Trude B. Plack (nee Rosenthal) died at home on October 8, 2017. She is survived by three children: Jeffrey Plack (Beatrice), Deborah Ross and Martin Plack (Janel); and is Damma to 10 grandchildren: Daniel (Jessica), Matthew (Corinne) and Robert Ross, Aaron (Michele), Joshua and Melanie (Josh) Vigil, Ariel Plack and Jacob, Moriah and Jordan Plack; and two great-granddaughters, Autumn Vigil and Sloan Ross. She is preceded in death by Morris, her husband of 57 years, and her daughter, Karen Vigil (John).
Trude was born in Frankfurt, Germany, in 1924 and left for England at age 14 through the Kindertransport program. She lived through the blitzkrieg in London. She sailed across the North Atlantic in late 1943 to be reunited with her parents, Albert and Melanie, and her brother, Harry. She lived in San Francisco until she moved to Millbrae in 2004.
Trude lived her life with honesty, integrity and decency and was a great friend to all that were lucky enough to be part of her life. A woman of enduring class, she made everyone with whom she interacted feel at ease and a welcome part of her day.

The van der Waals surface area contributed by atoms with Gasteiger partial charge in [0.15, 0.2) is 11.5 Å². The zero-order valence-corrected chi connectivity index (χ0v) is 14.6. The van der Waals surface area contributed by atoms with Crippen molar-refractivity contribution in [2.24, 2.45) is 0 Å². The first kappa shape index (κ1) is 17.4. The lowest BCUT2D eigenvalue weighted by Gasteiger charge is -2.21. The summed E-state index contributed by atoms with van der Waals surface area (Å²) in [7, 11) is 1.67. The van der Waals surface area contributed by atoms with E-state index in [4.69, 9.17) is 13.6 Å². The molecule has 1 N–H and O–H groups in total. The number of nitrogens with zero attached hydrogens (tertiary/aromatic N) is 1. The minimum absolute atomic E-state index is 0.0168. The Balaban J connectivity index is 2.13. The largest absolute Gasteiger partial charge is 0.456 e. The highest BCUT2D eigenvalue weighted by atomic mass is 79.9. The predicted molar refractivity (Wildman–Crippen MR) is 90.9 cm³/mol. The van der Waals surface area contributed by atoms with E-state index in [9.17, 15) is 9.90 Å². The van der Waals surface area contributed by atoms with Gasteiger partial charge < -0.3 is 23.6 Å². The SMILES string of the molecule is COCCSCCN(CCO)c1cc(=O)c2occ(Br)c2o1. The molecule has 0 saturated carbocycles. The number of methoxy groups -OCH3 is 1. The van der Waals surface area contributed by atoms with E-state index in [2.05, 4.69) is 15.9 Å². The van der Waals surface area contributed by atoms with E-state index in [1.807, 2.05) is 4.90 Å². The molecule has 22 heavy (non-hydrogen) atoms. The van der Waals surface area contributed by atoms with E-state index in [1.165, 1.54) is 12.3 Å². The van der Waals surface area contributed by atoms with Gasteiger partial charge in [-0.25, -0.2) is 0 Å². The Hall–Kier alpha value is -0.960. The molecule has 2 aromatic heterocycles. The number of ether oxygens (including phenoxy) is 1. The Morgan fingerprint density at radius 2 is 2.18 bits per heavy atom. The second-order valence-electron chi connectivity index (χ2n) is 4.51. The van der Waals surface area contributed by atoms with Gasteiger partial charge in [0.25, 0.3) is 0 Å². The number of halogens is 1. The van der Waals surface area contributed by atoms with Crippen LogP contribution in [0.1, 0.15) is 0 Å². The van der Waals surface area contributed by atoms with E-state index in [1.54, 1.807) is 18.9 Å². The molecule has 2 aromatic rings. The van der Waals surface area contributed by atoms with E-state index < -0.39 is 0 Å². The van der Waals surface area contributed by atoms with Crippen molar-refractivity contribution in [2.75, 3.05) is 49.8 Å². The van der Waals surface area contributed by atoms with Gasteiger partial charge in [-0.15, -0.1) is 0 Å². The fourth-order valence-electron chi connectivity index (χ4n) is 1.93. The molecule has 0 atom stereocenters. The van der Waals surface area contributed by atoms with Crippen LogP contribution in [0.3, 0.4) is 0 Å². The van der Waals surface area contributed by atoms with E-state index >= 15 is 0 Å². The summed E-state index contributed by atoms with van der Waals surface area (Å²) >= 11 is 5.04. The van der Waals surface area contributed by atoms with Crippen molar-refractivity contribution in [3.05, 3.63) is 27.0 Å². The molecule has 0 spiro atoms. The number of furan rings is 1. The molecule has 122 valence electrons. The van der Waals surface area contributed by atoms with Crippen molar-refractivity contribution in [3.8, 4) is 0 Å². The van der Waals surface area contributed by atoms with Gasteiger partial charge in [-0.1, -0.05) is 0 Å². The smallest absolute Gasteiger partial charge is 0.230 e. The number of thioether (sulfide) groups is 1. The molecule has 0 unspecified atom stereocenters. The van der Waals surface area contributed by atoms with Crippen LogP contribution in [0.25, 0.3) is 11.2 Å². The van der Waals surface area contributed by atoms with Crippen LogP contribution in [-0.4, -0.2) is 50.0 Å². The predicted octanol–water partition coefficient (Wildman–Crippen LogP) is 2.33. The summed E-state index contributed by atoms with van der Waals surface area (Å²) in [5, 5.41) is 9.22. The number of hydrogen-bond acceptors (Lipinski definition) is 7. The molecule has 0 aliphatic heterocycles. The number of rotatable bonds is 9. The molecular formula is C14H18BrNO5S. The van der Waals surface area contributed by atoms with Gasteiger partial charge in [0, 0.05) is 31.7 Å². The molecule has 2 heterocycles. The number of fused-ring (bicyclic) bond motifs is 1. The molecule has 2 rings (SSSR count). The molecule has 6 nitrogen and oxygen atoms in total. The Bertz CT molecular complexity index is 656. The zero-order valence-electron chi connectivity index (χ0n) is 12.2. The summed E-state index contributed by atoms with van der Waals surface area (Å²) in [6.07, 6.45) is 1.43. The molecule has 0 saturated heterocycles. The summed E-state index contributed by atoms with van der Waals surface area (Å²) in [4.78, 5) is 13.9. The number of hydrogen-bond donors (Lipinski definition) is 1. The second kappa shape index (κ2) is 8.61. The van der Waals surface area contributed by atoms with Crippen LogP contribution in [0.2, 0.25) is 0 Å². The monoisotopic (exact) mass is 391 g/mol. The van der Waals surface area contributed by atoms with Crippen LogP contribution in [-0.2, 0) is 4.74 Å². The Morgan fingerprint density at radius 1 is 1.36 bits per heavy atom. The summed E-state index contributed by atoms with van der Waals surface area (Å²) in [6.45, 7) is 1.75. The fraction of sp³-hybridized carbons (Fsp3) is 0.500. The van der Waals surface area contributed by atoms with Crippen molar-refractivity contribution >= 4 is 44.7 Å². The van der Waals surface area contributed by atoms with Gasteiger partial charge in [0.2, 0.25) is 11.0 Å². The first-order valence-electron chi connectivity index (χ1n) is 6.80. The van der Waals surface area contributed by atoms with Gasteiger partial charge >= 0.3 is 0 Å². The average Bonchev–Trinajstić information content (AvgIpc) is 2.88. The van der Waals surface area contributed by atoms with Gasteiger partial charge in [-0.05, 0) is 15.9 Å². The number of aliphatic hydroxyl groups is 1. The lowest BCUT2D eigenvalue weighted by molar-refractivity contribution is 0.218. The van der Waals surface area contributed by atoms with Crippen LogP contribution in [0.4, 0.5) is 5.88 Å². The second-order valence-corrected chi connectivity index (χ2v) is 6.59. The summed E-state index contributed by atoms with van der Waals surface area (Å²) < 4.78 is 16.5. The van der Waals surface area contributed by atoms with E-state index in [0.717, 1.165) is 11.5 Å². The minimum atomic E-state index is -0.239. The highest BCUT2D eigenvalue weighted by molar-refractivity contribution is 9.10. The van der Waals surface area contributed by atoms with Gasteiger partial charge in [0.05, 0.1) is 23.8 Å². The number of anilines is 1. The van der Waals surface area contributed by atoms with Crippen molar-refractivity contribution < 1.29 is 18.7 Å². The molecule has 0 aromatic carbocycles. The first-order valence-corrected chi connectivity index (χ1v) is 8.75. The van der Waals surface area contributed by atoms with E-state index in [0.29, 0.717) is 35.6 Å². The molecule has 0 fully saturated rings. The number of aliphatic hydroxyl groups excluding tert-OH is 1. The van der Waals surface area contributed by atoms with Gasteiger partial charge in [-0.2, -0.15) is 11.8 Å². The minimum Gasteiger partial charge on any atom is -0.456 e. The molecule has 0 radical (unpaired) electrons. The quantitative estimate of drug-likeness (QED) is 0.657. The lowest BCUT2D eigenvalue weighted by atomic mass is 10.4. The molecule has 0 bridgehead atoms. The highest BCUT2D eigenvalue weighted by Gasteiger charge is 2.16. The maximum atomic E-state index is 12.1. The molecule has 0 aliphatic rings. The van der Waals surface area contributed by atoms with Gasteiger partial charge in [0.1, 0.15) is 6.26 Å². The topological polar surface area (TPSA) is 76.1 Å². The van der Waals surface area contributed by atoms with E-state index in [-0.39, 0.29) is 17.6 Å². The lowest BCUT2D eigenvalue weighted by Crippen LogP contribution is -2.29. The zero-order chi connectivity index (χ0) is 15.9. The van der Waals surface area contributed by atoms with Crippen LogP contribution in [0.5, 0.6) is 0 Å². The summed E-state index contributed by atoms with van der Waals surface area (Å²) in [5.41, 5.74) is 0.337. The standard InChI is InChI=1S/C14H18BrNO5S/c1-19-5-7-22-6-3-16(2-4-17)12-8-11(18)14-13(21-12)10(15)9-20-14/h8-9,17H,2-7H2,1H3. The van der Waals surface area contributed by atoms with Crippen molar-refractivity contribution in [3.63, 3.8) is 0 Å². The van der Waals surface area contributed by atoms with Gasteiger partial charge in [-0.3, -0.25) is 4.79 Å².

Funeral services were held at Salem Memorial Park in Colma.
In lieu of flowers, donations to American Cancer Society or Peninsula Temple Sholom are appreciated.
Julia (“Julie”) Stevenson (a combination of goodness and graciousness) died of natural causes on October 9, 2017, in Hayward, California.
Julia was born on September 25, 1926, in Denver, Colorado. Her parents, Max and Anna Zuckerman, were Jewish immigrants from Russia. Julia spent some of her early childhood in San Francisco (her family relocated after her father procured a better-paying tailor position). However, after a few years, her family had to return to Denver; Julia’s older brother had asthma and his physician told her parents that he could not improve if he continued to live in San Francisco.
After three or four years in Denver, Julia’s family again relocated, this time to Cheyenne, Wyoming. Julia graduated from Cheyenne High School in 1943, where she had been an all-state basketball player. She then immediately enrolled in a Denver business-career college. After completing this program, Julia worked as a legal secretary in Denver until 1953, when she and her good friend, Annie, took what they thought was going to be a short vacation to San Francisco.